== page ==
Grantham Hospice feature: Therapy helps with living life

Karen Atkin works with a patient at Grantham Hospice. 069D
Karen Atkin works with a patient at Grantham Hospice. 069D

Thirty years after it opened its doors, Grantham Hospice is launching a major new fundraising appeal.

And to help the campaign get off to a successful start, the Journal is running a series of features about the hospice and its vital work.

Last week, we focused on the broad range of services offered by Grantham Hospice, in Barrowby Road, for people with terminal or life-limiting illnesses and/or their carers.

This week, we look more closely at one of the services, day therapy.

No two days are the same for occupational therapist Karen Atkin – and she would not have it any other way. Karen has been working at St Barnabas Hospice for the last eight years and in that time has worked in the community and at the in-patient unit and now works full-time with the day therapy south team.

She said: “My role is to help patients maintain their independence, set realistic goals and help them achieve those goals. I take a holistic approach so I look at the patient as a whole – their environment, their emotional and psychological well-being and their functional abilities. It’s all about treating the patient, not their condition.”

Karen explained that after patients are referred to her she will carry out an initial assessment, looking at how they are coping with their daily living, personal care, meal preparation, home environment and well-being and safety. Following that assessment she will look at a treatment plan.

Karen said: “That might be as simple as ordering the piece of equipment they need. It might also be working on their upper limb mobility, their fine motor skills, their memory problems or emotional state.”

Karen is keen to emphasise the importance of rehabilitation in her role. She said: “Why shouldn’t people live well regardless of their diagnosis, enabling them to remain independent physically and mentally as long as possible?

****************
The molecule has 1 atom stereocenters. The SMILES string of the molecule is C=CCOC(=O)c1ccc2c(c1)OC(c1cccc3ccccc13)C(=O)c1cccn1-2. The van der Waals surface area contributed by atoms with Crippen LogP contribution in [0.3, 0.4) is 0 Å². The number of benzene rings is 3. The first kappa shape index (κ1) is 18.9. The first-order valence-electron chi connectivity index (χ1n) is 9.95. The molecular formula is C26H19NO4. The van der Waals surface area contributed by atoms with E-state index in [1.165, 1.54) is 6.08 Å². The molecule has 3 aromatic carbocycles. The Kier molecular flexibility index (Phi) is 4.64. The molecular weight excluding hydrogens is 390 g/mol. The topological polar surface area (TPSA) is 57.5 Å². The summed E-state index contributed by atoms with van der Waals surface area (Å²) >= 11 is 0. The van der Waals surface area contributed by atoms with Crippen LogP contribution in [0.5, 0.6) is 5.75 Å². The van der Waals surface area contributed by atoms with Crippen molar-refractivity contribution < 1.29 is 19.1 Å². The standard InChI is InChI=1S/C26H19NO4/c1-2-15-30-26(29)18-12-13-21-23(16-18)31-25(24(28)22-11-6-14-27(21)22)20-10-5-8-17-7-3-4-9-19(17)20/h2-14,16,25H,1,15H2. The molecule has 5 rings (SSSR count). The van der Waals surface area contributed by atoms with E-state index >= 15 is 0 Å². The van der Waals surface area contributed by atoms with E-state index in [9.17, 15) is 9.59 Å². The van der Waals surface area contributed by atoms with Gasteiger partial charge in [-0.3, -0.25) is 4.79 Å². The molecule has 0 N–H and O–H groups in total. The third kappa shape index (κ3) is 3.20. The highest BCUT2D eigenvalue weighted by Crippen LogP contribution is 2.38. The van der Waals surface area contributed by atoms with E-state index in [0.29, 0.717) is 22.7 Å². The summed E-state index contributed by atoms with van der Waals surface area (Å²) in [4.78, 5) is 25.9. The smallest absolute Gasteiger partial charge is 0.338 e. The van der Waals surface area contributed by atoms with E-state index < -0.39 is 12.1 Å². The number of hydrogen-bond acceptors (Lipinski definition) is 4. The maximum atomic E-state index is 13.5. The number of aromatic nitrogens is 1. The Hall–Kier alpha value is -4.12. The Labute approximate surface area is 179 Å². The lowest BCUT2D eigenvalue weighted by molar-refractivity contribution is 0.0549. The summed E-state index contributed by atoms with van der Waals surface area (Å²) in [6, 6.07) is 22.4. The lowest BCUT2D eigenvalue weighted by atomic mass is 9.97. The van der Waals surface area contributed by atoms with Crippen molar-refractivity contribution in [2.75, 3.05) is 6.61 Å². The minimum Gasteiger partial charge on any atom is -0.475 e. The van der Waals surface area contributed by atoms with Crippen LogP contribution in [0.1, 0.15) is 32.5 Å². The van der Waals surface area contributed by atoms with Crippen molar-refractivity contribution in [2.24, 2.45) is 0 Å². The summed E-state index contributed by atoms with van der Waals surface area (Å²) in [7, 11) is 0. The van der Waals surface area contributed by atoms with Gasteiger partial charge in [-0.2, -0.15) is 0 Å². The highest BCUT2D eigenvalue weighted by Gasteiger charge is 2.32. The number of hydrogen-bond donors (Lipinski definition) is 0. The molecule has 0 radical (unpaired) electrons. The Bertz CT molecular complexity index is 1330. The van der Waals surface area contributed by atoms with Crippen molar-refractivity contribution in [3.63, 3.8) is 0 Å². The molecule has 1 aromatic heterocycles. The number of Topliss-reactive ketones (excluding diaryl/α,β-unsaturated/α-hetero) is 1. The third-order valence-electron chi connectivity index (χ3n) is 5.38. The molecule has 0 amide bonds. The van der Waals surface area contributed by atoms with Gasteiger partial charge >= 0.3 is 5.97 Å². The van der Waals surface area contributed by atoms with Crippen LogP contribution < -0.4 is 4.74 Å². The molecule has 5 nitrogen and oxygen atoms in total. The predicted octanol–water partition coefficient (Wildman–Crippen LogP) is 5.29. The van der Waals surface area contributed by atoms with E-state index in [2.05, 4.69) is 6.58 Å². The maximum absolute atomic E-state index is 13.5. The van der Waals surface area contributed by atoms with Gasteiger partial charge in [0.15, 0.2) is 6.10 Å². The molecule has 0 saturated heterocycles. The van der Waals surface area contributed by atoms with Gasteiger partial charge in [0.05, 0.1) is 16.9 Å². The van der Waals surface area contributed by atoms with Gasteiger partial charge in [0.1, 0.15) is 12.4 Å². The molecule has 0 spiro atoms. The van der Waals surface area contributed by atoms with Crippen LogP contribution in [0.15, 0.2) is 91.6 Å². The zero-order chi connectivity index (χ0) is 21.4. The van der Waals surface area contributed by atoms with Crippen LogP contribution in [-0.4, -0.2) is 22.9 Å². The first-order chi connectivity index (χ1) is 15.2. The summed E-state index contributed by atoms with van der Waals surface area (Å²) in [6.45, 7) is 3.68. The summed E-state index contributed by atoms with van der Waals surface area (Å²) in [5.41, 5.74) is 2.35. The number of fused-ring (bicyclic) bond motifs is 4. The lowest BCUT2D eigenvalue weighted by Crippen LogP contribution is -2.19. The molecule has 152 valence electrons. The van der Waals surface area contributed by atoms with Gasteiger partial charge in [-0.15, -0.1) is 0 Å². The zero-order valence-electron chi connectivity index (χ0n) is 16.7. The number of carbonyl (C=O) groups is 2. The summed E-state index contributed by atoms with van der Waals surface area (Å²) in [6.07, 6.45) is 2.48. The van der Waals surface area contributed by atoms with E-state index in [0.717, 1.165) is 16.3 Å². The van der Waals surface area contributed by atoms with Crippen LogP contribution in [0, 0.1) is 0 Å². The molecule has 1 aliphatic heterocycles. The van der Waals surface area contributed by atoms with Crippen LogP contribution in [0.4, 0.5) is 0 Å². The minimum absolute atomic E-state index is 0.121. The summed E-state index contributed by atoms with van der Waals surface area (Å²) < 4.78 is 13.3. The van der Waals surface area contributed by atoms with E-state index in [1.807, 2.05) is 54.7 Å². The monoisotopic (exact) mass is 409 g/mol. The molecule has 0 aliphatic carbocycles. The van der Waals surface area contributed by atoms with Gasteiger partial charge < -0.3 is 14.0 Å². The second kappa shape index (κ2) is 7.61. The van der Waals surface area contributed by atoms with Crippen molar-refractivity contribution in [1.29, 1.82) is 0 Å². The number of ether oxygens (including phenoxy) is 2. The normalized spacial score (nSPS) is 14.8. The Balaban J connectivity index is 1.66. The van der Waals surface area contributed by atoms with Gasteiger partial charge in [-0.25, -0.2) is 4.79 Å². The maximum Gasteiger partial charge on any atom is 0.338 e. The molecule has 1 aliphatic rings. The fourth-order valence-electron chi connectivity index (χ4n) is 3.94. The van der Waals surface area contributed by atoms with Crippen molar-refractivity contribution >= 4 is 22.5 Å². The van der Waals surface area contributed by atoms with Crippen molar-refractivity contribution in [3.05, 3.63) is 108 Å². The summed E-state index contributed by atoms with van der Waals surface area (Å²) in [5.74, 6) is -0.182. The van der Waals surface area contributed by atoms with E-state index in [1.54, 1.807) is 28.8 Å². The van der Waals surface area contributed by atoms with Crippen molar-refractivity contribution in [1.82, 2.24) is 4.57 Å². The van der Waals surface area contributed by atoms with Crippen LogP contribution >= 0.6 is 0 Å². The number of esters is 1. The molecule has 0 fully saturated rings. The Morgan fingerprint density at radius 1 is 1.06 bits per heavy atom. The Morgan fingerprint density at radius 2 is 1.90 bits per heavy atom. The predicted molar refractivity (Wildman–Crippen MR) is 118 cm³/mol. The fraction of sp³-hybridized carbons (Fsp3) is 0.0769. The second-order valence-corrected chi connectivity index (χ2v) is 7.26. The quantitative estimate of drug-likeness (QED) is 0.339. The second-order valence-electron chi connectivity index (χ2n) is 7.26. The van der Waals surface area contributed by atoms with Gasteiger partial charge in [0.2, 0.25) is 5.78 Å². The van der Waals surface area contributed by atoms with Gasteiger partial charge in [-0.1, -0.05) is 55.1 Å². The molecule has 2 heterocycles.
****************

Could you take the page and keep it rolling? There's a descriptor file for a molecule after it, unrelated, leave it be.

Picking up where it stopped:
“It might be really important for some people to be able to wash their own face and brush their teeth, in which case I can find ways of helping.

“It’s all about helping people live with their condition and finding ways to cope.”

As well as helping patients retain their independence, Karen offers a range of creative writing opportunities, helping people to explore thair feelings and emotions.

She recalls one of her success stories. Karen said: “Soon after day therapy opened we had two ladies come to us, both with facial cancers, which caused them both quite a lot of distress. We thought it would be a good idea to let them meet and do some creative writing in the form of collages, looking at how they viewed themselves.

“They became good friends and it allowed them to be open about how they felt and talk about how they and their families were coping.

“One of the pair, who had had facial surgery, was anxious about how she looked and would constantly talk with her hand covering her face. She hadn’t been out for several months and coming to St Barnabas was a very brave step for her.

“After just one session she felt confident enough not only to go to her local shop by herself, but eventually to look in the mirror again – something she hadn’t been able to do for months.

“The two ladies gave each other such strength and it was a real privilege to watch their friendship grow and their confidence return.”

Day therapy is available for anyone over the age of 18 with a life-limiting condition. Occupational therapy is just one of the many services offered.

The service runs every weekday from 8.30am to 4.30pm. For more information, call 01476 513545.